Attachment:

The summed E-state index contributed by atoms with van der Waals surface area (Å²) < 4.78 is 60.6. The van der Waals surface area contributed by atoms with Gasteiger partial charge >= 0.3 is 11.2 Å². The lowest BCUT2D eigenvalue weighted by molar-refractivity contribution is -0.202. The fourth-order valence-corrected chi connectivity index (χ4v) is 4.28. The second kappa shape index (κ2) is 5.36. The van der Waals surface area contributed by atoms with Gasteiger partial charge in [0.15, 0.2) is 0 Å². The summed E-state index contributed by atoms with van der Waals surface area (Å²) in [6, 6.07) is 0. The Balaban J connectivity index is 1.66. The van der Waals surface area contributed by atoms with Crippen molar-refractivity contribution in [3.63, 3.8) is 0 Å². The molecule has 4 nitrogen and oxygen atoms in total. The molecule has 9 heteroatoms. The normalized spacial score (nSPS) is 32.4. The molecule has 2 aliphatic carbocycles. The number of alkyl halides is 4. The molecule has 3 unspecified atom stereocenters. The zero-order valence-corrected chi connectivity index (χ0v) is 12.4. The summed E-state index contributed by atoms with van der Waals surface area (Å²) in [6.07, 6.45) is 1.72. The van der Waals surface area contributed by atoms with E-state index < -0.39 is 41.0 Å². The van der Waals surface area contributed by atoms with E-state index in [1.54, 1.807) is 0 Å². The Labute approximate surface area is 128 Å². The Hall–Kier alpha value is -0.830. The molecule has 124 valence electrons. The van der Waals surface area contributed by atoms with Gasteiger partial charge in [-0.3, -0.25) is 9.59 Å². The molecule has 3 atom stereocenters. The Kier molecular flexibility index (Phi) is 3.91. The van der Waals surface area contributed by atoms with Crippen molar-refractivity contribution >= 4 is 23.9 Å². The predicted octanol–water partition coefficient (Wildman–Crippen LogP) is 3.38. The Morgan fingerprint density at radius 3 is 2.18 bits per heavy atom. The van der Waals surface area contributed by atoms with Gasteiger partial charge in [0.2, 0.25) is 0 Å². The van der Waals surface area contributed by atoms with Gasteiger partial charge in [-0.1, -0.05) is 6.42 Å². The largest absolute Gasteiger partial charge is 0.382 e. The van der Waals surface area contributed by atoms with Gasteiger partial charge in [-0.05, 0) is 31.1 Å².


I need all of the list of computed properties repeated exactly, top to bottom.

The summed E-state index contributed by atoms with van der Waals surface area (Å²) < 4.78 is 60.6. The van der Waals surface area contributed by atoms with Gasteiger partial charge >= 0.3 is 11.2 Å². The lowest BCUT2D eigenvalue weighted by molar-refractivity contribution is -0.202. The fourth-order valence-corrected chi connectivity index (χ4v) is 4.28. The second kappa shape index (κ2) is 5.36. The van der Waals surface area contributed by atoms with Gasteiger partial charge in [0.15, 0.2) is 0 Å². The summed E-state index contributed by atoms with van der Waals surface area (Å²) in [6, 6.07) is 0. The Balaban J connectivity index is 1.66. The van der Waals surface area contributed by atoms with Crippen molar-refractivity contribution in [3.63, 3.8) is 0 Å². The molecule has 4 nitrogen and oxygen atoms in total. The molecule has 9 heteroatoms. The normalized spacial score (nSPS) is 32.4. The molecule has 2 aliphatic carbocycles. The number of alkyl halides is 4. The molecule has 3 unspecified atom stereocenters. The zero-order valence-corrected chi connectivity index (χ0v) is 12.4. The summed E-state index contributed by atoms with van der Waals surface area (Å²) in [6.07, 6.45) is 1.72. The van der Waals surface area contributed by atoms with E-state index < -0.39 is 41.0 Å². The van der Waals surface area contributed by atoms with E-state index in [1.54, 1.807) is 0 Å². The Labute approximate surface area is 128 Å². The Hall–Kier alpha value is -0.830. The molecule has 124 valence electrons. The van der Waals surface area contributed by atoms with Gasteiger partial charge in [-0.3, -0.25) is 9.59 Å². The molecule has 3 atom stereocenters. The Kier molecular flexibility index (Phi) is 3.91. The van der Waals surface area contributed by atoms with Crippen molar-refractivity contribution >= 4 is 23.9 Å². The predicted octanol–water partition coefficient (Wildman–Crippen LogP) is 3.38. The Morgan fingerprint density at radius 3 is 2.18 bits per heavy atom. The van der Waals surface area contributed by atoms with Gasteiger partial charge in [0.2, 0.25) is 0 Å². The van der Waals surface area contributed by atoms with Gasteiger partial charge in [-0.1, -0.05) is 6.42 Å². The largest absolute Gasteiger partial charge is 0.382 e. The van der Waals surface area contributed by atoms with Gasteiger partial charge in [-0.05, 0) is 31.1 Å².